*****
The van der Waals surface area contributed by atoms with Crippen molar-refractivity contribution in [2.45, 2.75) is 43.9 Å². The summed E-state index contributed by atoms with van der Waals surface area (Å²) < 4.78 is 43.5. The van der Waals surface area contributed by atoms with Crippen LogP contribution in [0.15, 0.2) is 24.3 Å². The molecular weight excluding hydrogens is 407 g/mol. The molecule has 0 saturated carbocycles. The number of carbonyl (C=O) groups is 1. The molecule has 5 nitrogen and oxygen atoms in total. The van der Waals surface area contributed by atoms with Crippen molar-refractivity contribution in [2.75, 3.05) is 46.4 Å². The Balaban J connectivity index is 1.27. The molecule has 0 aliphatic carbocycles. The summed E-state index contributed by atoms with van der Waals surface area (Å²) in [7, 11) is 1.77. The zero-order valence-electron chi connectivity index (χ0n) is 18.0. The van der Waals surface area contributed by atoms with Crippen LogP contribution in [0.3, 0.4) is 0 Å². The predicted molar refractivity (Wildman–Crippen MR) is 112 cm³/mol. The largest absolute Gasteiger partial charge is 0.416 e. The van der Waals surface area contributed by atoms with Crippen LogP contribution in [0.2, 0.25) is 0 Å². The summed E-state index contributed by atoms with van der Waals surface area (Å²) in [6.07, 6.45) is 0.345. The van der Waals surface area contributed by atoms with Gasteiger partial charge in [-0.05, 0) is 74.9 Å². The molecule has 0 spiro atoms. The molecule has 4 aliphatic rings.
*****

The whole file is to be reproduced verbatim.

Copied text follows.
The van der Waals surface area contributed by atoms with Crippen molar-refractivity contribution in [2.45, 2.75) is 43.9 Å². The summed E-state index contributed by atoms with van der Waals surface area (Å²) < 4.78 is 43.5. The van der Waals surface area contributed by atoms with Crippen LogP contribution in [0.15, 0.2) is 24.3 Å². The molecular weight excluding hydrogens is 407 g/mol. The molecule has 0 saturated carbocycles. The number of carbonyl (C=O) groups is 1. The molecule has 5 nitrogen and oxygen atoms in total. The van der Waals surface area contributed by atoms with Crippen molar-refractivity contribution in [2.75, 3.05) is 46.4 Å². The Balaban J connectivity index is 1.27. The molecule has 0 aliphatic carbocycles. The summed E-state index contributed by atoms with van der Waals surface area (Å²) in [7, 11) is 1.77. The zero-order valence-electron chi connectivity index (χ0n) is 18.0. The van der Waals surface area contributed by atoms with Crippen LogP contribution in [0.3, 0.4) is 0 Å². The predicted molar refractivity (Wildman–Crippen MR) is 112 cm³/mol. The largest absolute Gasteiger partial charge is 0.416 e. The van der Waals surface area contributed by atoms with Crippen LogP contribution in [0.2, 0.25) is 0 Å². The summed E-state index contributed by atoms with van der Waals surface area (Å²) in [6.07, 6.45) is 0.345. The van der Waals surface area contributed by atoms with Gasteiger partial charge in [-0.05, 0) is 74.9 Å². The molecule has 0 spiro atoms. The molecule has 4 aliphatic rings.